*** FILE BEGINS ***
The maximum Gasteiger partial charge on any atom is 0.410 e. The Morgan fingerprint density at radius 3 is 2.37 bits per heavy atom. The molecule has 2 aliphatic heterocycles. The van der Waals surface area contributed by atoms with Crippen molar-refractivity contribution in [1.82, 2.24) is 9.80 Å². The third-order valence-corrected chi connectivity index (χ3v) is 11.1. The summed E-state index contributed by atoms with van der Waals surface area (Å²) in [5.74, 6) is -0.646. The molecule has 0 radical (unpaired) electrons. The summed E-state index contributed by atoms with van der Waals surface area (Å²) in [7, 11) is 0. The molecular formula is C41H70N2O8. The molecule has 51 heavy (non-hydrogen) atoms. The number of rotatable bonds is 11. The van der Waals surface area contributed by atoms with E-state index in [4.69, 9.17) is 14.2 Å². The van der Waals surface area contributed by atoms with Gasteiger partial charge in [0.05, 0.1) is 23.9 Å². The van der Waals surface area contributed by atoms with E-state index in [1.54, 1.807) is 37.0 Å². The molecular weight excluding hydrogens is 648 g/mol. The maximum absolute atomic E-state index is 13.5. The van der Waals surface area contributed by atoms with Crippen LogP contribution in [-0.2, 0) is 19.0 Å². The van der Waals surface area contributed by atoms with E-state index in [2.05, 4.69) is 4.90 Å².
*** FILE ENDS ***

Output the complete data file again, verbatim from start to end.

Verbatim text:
The maximum Gasteiger partial charge on any atom is 0.410 e. The Morgan fingerprint density at radius 3 is 2.37 bits per heavy atom. The molecule has 2 aliphatic heterocycles. The van der Waals surface area contributed by atoms with Crippen molar-refractivity contribution in [1.82, 2.24) is 9.80 Å². The third-order valence-corrected chi connectivity index (χ3v) is 11.1. The summed E-state index contributed by atoms with van der Waals surface area (Å²) in [5.74, 6) is -0.646. The molecule has 0 radical (unpaired) electrons. The summed E-state index contributed by atoms with van der Waals surface area (Å²) in [7, 11) is 0. The molecular formula is C41H70N2O8. The molecule has 51 heavy (non-hydrogen) atoms. The number of rotatable bonds is 11. The van der Waals surface area contributed by atoms with E-state index in [4.69, 9.17) is 14.2 Å². The van der Waals surface area contributed by atoms with Gasteiger partial charge in [0.05, 0.1) is 23.9 Å². The van der Waals surface area contributed by atoms with E-state index in [1.54, 1.807) is 37.0 Å². The molecular weight excluding hydrogens is 648 g/mol. The maximum absolute atomic E-state index is 13.5. The van der Waals surface area contributed by atoms with Crippen LogP contribution in [-0.2, 0) is 19.0 Å². The van der Waals surface area contributed by atoms with E-state index in [2.05, 4.69) is 4.90 Å².